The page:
The end of days

John Martin’s terrifying vision of the apocalypse has several musical equivalents. Apart from the many settings of the Requiem Mass’s Dies irae (think Berlioz, think Verdi), there are two famous musical Judgement Days that are the work of composers very much associated with Vienna: Mahler’s Resurrection Symphony (Symphony No. 2 in c) and Franz Schmidt’s […]

Final farewells

Mahler’s last works, the 9th and the unfinished 10th symphony, continue and extend the valedictory atmosphere of the Song of the Earth. The ninth opens with a cortège which alternates lamenting funereal march with a more impassioned music; it follows with a scherzo-like a mixture of ländler and Viennese and French waltzes; then comes a Rondo-Burleske, full […]

Drain your golden goblets to the lees

The Song of the Earth is a setting of translations/paraphrases of seven Chinese poems that Mahler described as ‘a symphony for tenor, contralto (or baritone) and orchestra’. Superstitious, the composer had hoped to cheat his perceived nemesis (Beethoven, Schubert, Bruckner and  Dvořák had all died after writing their 9th symphonies) by simply not numbering this work; but […]


Mahler’s Eighth Symphony doesn’t conform to the traditional four movement  symphonic layout. It’s in two parts, the first of which is a version, for orchestra, soloists and full chorus, of the 9th century Latin hymn Veni Creator Spiritus (Come, Creative Spirit); while the second uses the same forces to set the final part of Goethe’s Faust. […]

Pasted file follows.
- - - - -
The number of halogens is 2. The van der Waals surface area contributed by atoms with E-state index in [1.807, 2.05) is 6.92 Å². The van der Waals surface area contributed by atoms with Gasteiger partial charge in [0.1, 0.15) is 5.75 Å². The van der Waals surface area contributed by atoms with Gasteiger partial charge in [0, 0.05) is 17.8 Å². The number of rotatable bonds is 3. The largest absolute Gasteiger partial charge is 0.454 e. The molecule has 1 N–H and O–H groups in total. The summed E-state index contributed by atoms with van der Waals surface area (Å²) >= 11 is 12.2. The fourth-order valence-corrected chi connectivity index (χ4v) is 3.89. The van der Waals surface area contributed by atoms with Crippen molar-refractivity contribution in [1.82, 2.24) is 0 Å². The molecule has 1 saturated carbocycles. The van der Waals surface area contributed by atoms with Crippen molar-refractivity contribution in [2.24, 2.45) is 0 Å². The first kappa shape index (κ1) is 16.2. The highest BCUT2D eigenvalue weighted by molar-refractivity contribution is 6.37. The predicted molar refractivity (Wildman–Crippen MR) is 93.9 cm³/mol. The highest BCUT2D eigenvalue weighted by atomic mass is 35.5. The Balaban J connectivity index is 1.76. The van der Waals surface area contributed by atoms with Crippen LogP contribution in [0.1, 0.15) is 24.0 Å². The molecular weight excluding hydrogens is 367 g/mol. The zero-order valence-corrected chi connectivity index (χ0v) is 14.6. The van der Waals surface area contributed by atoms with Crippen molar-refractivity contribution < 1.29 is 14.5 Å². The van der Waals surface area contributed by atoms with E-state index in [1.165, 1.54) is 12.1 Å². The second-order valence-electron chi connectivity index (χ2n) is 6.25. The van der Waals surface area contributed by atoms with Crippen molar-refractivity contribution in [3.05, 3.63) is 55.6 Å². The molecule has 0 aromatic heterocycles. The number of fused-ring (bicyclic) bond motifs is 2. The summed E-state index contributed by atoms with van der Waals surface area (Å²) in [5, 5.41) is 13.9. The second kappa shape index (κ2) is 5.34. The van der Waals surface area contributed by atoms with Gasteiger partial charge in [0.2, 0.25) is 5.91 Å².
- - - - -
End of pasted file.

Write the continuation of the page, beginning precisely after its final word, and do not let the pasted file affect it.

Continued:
The first movement of Mahler’s seventh symphony, with its dissonant opening and use of piled fourths, is the most ‘modern’ music that the composer had, up to this point, attempted; foreshadowing not only Mahler’s own later works but also those of Schönberg and his pupils. Much of  the symphony takes place in twilight. There are […]


The ‘motto’ theme of Mahler’s sixth: …the banal militaristic rhythm of the drum combined with a simple shift – on oboes and trumpets – from loud major to whispered minor induces a sense of horror that has little to do with the few notes that are written on paper – Mahler here seems to connect […]

Abstract music?

The fifth is the first of the three purely orchestral symphonies, 5, 6 and 7. Mahler had always aspired to writing ‘abstract’ music and was more than slightly embarrassed by his reliance in his earlier symphonic creations on the written word – mostly the poetry of the Wunderhorn collection. But old habits die hard and, although […]